Re: Hacking the worlds largest mall

    Originally posted by Greyhatter View Post
    No rush here. I was just curious about the percentages as they could be generalized to other malls in North America and perhaps worldwide?

    The next time you do this test why not borrow or rent a wheelchair and take a buddy as eyewitness and impartial secondary observer. No one would question a disabled person in an wheelchair with a laptop while his buddy overlooked and pushed from behind. This would keep the overheating laptop and trench coat issues at bay. Here in the U.S. a guy walking through a mall sporting a backpack and a long trench coat could eventually draw live fire if not a search for reasonable suspicion. Yes it's becoming that bad here.

    Oops.. I thought you might have been referring to Planned Parenthood in Canada.
    I leave for Norway in a week so I'm a bit busy with that. Stats might have to wait, but your not the only person to ask.

    As for the wheelchair, I don't think I'd need one. Just need to do this in summer where I can ditch the coat.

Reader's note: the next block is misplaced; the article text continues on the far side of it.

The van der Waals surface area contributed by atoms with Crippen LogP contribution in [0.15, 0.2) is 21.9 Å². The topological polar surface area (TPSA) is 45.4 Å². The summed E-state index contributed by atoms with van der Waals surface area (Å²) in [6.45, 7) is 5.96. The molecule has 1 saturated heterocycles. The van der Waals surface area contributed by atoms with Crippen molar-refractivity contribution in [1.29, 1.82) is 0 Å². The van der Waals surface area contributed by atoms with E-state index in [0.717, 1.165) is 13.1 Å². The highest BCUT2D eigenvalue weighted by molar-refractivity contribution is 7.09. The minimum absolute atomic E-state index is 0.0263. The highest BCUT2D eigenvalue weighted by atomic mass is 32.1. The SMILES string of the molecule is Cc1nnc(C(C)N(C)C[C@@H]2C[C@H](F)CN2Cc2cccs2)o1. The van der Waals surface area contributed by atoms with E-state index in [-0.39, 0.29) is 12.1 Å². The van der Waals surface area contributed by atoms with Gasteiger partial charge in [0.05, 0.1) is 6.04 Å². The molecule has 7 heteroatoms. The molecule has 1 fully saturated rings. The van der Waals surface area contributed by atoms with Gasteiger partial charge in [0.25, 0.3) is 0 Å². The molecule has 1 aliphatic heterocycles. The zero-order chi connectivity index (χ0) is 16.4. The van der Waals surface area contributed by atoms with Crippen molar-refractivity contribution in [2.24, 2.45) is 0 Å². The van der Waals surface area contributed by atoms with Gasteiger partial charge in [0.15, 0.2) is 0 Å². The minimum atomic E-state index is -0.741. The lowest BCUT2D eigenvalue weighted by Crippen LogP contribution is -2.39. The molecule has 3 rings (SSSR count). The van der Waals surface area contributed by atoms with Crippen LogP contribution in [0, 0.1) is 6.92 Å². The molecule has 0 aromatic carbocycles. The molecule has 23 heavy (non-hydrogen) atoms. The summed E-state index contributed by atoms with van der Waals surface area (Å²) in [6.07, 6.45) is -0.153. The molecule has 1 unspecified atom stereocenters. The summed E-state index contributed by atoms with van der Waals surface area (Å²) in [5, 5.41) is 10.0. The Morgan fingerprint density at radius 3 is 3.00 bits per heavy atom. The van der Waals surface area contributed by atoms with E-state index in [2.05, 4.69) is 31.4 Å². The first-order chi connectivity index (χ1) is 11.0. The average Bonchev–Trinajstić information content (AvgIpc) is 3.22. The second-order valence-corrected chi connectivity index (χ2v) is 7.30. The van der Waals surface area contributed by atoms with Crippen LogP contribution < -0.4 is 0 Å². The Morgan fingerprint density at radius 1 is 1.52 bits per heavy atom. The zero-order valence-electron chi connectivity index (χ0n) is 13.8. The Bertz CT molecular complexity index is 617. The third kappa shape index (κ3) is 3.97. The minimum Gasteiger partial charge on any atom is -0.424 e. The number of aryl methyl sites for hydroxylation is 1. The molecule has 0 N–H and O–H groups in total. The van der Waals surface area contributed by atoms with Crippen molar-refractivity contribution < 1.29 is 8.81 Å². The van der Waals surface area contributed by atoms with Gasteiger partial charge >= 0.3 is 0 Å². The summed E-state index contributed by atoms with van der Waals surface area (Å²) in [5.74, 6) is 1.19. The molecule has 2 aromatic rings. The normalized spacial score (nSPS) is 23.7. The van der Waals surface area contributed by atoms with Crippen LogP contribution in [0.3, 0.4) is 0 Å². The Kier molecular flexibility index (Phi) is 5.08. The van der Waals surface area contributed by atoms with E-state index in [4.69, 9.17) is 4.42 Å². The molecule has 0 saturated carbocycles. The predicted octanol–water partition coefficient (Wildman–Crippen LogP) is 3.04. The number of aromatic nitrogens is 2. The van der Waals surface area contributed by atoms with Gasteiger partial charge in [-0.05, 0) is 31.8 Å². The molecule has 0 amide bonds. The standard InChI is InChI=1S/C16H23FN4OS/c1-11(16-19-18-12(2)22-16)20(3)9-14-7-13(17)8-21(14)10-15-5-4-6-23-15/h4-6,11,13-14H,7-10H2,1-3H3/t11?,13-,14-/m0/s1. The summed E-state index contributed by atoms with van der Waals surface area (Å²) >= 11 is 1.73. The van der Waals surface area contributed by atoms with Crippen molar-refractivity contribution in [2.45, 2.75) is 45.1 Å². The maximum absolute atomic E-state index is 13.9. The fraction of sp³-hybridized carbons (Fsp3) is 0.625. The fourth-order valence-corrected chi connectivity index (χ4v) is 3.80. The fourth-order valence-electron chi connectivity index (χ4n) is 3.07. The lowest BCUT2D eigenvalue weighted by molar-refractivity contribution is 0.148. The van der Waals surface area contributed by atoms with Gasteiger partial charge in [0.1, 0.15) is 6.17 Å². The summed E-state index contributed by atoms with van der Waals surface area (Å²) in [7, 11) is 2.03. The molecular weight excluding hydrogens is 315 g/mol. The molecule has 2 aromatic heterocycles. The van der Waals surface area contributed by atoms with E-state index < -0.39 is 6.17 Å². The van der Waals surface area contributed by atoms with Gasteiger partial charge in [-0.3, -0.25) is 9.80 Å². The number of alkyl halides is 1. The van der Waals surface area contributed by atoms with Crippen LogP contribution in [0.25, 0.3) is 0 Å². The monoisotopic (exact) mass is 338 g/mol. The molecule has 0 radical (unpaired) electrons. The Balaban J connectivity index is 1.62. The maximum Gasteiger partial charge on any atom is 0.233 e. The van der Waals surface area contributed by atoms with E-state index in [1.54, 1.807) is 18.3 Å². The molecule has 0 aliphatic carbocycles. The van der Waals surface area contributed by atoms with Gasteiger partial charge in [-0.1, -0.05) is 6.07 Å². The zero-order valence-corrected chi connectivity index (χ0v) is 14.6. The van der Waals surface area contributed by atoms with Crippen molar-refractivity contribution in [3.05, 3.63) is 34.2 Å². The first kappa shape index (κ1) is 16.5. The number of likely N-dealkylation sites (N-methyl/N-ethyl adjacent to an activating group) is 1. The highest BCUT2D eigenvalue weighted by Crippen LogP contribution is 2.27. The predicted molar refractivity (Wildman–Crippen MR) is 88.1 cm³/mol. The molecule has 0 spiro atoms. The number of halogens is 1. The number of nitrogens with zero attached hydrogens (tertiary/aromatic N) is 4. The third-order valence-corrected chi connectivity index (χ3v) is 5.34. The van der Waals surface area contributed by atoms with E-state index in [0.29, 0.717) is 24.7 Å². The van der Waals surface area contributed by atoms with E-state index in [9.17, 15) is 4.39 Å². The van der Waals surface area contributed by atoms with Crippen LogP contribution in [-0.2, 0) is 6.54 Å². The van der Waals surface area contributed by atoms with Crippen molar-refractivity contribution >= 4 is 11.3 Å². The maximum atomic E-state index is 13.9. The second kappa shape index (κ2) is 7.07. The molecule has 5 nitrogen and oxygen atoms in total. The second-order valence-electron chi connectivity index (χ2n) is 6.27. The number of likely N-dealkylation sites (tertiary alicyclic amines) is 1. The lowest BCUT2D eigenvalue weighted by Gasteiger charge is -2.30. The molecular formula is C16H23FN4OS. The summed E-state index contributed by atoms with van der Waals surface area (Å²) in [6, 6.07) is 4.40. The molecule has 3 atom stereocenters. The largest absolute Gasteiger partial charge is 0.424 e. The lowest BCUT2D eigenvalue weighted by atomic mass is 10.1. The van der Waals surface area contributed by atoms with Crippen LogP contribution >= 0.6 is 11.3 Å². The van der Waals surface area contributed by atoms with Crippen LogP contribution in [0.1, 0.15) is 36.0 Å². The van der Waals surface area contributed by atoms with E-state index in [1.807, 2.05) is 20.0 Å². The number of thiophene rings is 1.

You know, I never thought for a second about wearing the coat, etc. I've never been hassled or had anyone question anything. Damn I love this country sometimes.

    Leave a comment:


  • Greyhatter
    replied
    Re: Hacking the worlds largest mall

    Originally posted by renderman View Post
    I'll pull something together tonight. I'll have to see if I can find something to quickly parse these logs since I don't want to do it by hand, and I need to remove the public nets.


    I have not idea who PPH International is, but You are right.

    No rush here. I was just curious about the percentages as they could be generalized to other malls in North America and perhaps worldwide?